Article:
Un­pack­ing Sad­ness


Phoebe Bridgers

Stranger in the Alps

The grip­ping ten­sion be­tween vul­ner­a­bil­ity and courage on Los An­ge­les mu­si­cian Phoebe Bridgers’ de­but al­bum, Stranger in the Alps, is some­thing that usu­ally takes singer-song­writ­ers nu­mer­ous at­tempts to achieve — if ever. Open­ing song “Smoke Sig­nals” starts out with weary, elo­quent gui­tar and Bridgers’ quiet, ar­rest­ing voice gen­tly ex­pos­ing cracks in her haunt­ing mem­o­ries. She’s mourn­ing for lost friends, he­roes, feel­ings and homes, and ac­cep­tance be­comes a way for her to cope with the void. Half­way through, sparse patches of strings slightly fill the songs’ burn­ing sen­ti­ment with these strands of hope. Bridgers’ ob­ses­sion with un­der­stand­ing sad­ness al­lows Stranger in the Alps to dis­til the emo­tion so that ev­ery line sticks, and is re­lat­able in some way.

As har­row­ing as parts of Stranger in the Alps is, Bridgers shifts into more op­ti­mistic ar­range­ments on the alt-coun­try ra­di­ance

his songs feel less like ex­per­i­ments and more like the work of a con­fi­dent, com­mand­ing artist. Good Will Come to You finds the mu­si­cian/pro­ducer set­tling in with­out set­tling down. Calm per­vades the 21-track al­bum (orig­i­nally re­leased as a cas­sette last year on Egg Pa­per Fac­tory), yet Un Blonde re­mains un­rooted to any par­tic­u­lar genre. Folk, soul, psychedelia, gospel and a litany of other styles sur­face through­out, with each de­vo­tional song de­fy­ing cat­e­go­riza­tion. Sound beds of cars, seag­ulls and street cel­e­bra­tions cre­ate a lo-fi in­ti­macy that be­lies the com­plex pro­duc­tion. Multi-part vo­cal har­monies trans­fig­ure in­tro­spec­tive lyrics into near-ec­static rev­e­la­tions at one mo­ment and breezy, re­signed sighs at an­other. Be­tween finger-pick­ing, choppy strum­ming and noodly riff­ing, Audet never favours one par­tic­u­lar playing style. Even when his tracks lapse into lan­guor or shape­less­ness, he brings ev­ery­thing to­gether in a com­pellingly com­posed whole. It’s so sooth­ingly ex­haus­tive that you won­der where Un Blonde can go next. (Flem­ish Eye, flem­ish­eye.com) of “Mo­tion Sick­ness,” and on the melan­choly duet with Conor Oberst, “Would You Rather.” The al­bum’s nar­ra­tive of anec­do­tal self-eval­u­a­tion and re­me­dial sur­ren­der never wa­vers though, and is im­pres­sive con­sid­er­ing that many of the songs were writ­ten across sev­eral years. “Killer,” orig­i­nally pro­duced by Ryan Adams in 2015, is re-recorded here as a stun­ning pi­ano bal­lad and feels com­fort­able in its yield­ing ma­tu­rity. The sim­i­larly re-done “Ge­or­gia,” writ­ten by Bridgers when she was in high school about heart­break, adds buzzing elec­tric gui­tar to ac­com­pany Bridgers’ most pre­cious and mem­o­rable vo­cal melody on the al­bum. Stranger in the Alps is a gor­geously writ­ten record, and Bridgers shows her bril­liance con­sis­tently across its 45-minute run time. Af­ter tour­ing with the like­minded Julien Baker and vet­eran Oberst, Bridgers is sure to fol­low in their foot­steps, with a promis­ing fu­ture ahead of her. (Dead Oceans, dead­o­ceans.com) for off-kil­ter in­die rock that he im­bues with his bizarre sense of hu­mour and nu­anced artistry. His new al­bum, Light In­for­ma­tion, show­cases tracks de­buted by his band the Bleach Wipes on tour, flesh­ing out the rough, iso­la­tion-cen­tred jams. It’s a fun mix of synths, laid-back gui­tars and the war­bling vo­cals VanGaalen is known for. Yet, it’s the more dis­cor­dant tracks that re­ally hold lis­ten­ers’ at­ten­tion. While VanGaalen avoids pro­found lyri­cal ob­ser­va­tions, his world­view re­mains one in which lis­ten­ers can lose them­selves. When he uses eerie, an­tic­i­pa­tory sounds, like on opener “Mind Hi­jacker’s Curse,” VanGaalen tran­scends mere com­fort, which will be both strik­ing and wel­come to long-time fans. (Flem­ish Eye, flem­ish­eye.com) The Wilder­ness of Man­i­toba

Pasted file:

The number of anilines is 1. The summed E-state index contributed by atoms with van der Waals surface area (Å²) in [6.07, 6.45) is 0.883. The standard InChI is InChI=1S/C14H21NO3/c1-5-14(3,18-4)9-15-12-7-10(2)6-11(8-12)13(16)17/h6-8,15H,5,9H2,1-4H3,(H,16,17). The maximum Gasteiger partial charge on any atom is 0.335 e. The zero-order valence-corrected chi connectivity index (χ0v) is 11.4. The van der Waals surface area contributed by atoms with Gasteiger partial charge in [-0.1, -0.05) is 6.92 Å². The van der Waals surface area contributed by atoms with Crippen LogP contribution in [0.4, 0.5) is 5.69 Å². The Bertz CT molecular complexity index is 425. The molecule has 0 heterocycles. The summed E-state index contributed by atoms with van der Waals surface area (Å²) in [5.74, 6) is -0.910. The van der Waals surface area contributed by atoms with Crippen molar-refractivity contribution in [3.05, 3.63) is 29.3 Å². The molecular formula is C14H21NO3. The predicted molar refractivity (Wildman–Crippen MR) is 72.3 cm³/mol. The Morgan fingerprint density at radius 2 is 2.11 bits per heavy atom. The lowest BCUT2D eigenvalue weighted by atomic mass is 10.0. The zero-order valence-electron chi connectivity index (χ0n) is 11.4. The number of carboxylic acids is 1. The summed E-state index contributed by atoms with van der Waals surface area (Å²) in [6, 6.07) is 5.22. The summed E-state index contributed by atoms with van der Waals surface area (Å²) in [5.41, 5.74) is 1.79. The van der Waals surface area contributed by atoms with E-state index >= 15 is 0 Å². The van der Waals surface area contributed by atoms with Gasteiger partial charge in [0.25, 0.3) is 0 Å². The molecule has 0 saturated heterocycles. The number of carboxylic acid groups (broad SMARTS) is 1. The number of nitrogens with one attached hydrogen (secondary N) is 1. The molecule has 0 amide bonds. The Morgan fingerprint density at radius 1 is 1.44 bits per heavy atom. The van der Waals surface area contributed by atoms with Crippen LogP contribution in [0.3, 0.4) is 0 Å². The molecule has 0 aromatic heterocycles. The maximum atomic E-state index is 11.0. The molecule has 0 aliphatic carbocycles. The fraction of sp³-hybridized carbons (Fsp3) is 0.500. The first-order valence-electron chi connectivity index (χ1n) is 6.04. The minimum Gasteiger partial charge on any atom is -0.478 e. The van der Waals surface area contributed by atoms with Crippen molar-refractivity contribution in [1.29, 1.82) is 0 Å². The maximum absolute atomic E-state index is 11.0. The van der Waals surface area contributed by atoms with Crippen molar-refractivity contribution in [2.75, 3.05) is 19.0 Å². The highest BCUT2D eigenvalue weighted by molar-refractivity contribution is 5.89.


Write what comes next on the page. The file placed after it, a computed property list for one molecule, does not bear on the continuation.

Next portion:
Across the Dark

The Wilder­ness of Man­i­toba’s fifth al­bum, Across the Dark, pushes their sound fur­ther along the path from folk up­starts to fes­ti­val-pop stal­warts. Dark is the first Wilder­ness al­bum solely writ­ten and pro­duced by lone orig­i­nal mem­ber Will Whitwham, and there’s a fit­ting sin­gu­lar­ity to its sound; the in­stru­men­ta­tion and pro­duc­tion snugly couch his songcraft’s in­creas­ingly pop-rock

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